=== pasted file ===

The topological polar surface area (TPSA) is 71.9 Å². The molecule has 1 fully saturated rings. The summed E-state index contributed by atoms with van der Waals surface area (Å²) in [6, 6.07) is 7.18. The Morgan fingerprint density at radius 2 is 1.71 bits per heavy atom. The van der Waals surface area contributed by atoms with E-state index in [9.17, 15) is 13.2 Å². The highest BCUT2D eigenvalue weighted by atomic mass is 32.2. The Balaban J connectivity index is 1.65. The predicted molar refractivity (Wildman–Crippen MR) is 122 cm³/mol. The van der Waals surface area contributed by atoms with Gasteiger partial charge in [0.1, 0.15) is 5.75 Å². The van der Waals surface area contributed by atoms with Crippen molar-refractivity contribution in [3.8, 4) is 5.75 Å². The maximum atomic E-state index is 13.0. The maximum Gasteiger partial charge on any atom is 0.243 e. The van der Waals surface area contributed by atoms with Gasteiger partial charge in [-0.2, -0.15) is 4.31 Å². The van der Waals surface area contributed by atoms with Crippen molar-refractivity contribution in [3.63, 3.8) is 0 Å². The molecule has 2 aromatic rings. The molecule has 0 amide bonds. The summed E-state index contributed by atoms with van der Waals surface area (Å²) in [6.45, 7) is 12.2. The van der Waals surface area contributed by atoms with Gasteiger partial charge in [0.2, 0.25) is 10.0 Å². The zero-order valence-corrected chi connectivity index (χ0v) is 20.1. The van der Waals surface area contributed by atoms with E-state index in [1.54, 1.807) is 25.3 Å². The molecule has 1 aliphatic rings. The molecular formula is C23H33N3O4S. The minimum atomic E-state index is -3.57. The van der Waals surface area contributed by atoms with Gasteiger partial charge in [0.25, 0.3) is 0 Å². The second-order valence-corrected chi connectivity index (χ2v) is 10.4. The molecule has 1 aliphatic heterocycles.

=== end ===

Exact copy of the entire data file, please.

The topological polar surface area (TPSA) is 71.9 Å². The molecule has 1 fully saturated rings. The summed E-state index contributed by atoms with van der Waals surface area (Å²) in [6, 6.07) is 7.18. The Morgan fingerprint density at radius 2 is 1.71 bits per heavy atom. The van der Waals surface area contributed by atoms with E-state index in [9.17, 15) is 13.2 Å². The highest BCUT2D eigenvalue weighted by atomic mass is 32.2. The Balaban J connectivity index is 1.65. The predicted molar refractivity (Wildman–Crippen MR) is 122 cm³/mol. The van der Waals surface area contributed by atoms with Gasteiger partial charge in [0.1, 0.15) is 5.75 Å². The van der Waals surface area contributed by atoms with Crippen molar-refractivity contribution in [3.8, 4) is 5.75 Å². The maximum atomic E-state index is 13.0. The maximum Gasteiger partial charge on any atom is 0.243 e. The van der Waals surface area contributed by atoms with Gasteiger partial charge in [-0.2, -0.15) is 4.31 Å². The van der Waals surface area contributed by atoms with Crippen molar-refractivity contribution in [3.63, 3.8) is 0 Å². The molecule has 2 aromatic rings. The molecule has 0 amide bonds. The summed E-state index contributed by atoms with van der Waals surface area (Å²) in [6.45, 7) is 12.2. The van der Waals surface area contributed by atoms with Gasteiger partial charge in [0.2, 0.25) is 10.0 Å². The zero-order valence-corrected chi connectivity index (χ0v) is 20.1. The van der Waals surface area contributed by atoms with E-state index in [1.54, 1.807) is 25.3 Å². The molecule has 1 aliphatic rings. The molecular formula is C23H33N3O4S. The minimum atomic E-state index is -3.57. The van der Waals surface area contributed by atoms with Gasteiger partial charge in [0.25, 0.3) is 0 Å². The second-order valence-corrected chi connectivity index (χ2v) is 10.4. The molecule has 1 aliphatic heterocycles.